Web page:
Peter Sagan (Bora-Hansgrohe) finished on the podium yet again at the Vuelta a San Juan on Wednesday but had to settle for second place behind Fernando Gaviria (UAE Team Emirates) despite arguably being the fastest in the final 200 metres.
Sagan was behind the UAE Team Emirates and Deceuninck-QuickStep lead outs in the finishing straight and had to move around his Bora-Hansgrohe teammate to get on their wheels. When Gaviria kicked along the barriers, Sagan had to commit to following him and was momentarily blocked in by Simone Consonni, who had set up Gaviria perfectly. Sagan hesitated and then kicked when a gap opened, he moved up alongside Gaviria and was travelling fast, but the finish line appeared before he could get past him.
“Nobody really closed me in. Every sprint is different, and I was a bit far back. That’s all. What else could I do?” Sagan told Cyclingnews after the stage.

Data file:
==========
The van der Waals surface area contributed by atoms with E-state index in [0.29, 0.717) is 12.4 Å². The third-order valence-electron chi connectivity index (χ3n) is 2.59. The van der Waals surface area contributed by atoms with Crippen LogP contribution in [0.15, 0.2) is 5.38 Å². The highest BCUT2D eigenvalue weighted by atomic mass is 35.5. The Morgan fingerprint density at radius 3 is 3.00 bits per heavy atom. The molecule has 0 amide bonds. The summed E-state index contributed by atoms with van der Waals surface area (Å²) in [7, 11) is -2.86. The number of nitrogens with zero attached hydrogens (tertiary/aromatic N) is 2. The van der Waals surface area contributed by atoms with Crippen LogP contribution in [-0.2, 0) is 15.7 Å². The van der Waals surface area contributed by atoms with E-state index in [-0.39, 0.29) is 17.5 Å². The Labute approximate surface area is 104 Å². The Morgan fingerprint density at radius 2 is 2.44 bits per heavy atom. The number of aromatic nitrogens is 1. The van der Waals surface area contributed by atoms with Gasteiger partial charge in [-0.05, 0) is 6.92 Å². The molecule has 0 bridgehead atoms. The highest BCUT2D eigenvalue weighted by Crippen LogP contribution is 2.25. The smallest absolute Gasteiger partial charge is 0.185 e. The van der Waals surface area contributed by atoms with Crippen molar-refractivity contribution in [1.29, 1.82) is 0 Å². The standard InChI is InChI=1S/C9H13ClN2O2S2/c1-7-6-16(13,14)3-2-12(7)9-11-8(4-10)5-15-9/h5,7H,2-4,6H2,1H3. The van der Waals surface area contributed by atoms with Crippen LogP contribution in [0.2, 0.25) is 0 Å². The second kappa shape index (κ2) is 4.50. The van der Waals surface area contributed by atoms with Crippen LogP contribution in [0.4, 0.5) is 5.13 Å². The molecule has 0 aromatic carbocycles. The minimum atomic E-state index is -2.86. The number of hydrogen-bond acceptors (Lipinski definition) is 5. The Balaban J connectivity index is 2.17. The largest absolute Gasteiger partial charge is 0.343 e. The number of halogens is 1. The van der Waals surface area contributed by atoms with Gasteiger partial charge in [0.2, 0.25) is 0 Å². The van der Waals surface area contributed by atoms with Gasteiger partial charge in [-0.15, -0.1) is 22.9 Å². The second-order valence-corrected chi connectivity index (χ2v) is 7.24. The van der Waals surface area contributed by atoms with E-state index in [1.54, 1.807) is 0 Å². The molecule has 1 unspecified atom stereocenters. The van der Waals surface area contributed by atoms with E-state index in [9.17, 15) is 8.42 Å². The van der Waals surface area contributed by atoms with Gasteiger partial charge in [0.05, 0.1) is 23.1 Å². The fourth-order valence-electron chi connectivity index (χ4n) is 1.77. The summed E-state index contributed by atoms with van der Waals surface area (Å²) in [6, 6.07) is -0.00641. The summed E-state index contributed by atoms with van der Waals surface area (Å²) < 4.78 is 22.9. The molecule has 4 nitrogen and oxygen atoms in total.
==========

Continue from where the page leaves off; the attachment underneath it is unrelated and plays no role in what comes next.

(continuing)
“I’m not sure what happened. I’ve still got see it and understand. It’s a pity. The stage played out as expected, with a fast bunch sprint to the finish. We worked well in the last kilometres and after the last turn, I got into the final straight in the front too. I had the legs today. I went at full speed but it wasn't enough and I missed the victory at the finish line."
Sagan revealed that a constant headwind had made for a quiet, steady day in the peloton, with everyone waiting for the sprint. Limited team sizes of just six riders means that the sprint trains waited for the final kilometres before trying to hit the front and lead out their sprinters.
“We went pretty steady and slow today,” he said. "There was a gradual climb, but we were riding into a headwind and so we were hardly pedalling in the peloton. It was a long stage but easy."
The Vuelta a San Juan peloton enjoys an unusual rest day on Thursday after four of the seven stages. The racing resumes on Friday with the Queen stage to Alto Colorado, featuring a mountain finish at 2,565 metres.
Sagan has been enjoying the late stage starts so far in the Vuelta a San Juan and made it clear he has no ambitions for the mountain stage, despite its gradual gradient.
“Perhaps I’ll win tomorrow…” he joked, determined to enjoy another lazy morning and not think about the mountain stage to come.
His chances of sprint success will come on stages 6 and 7 at the weekend.
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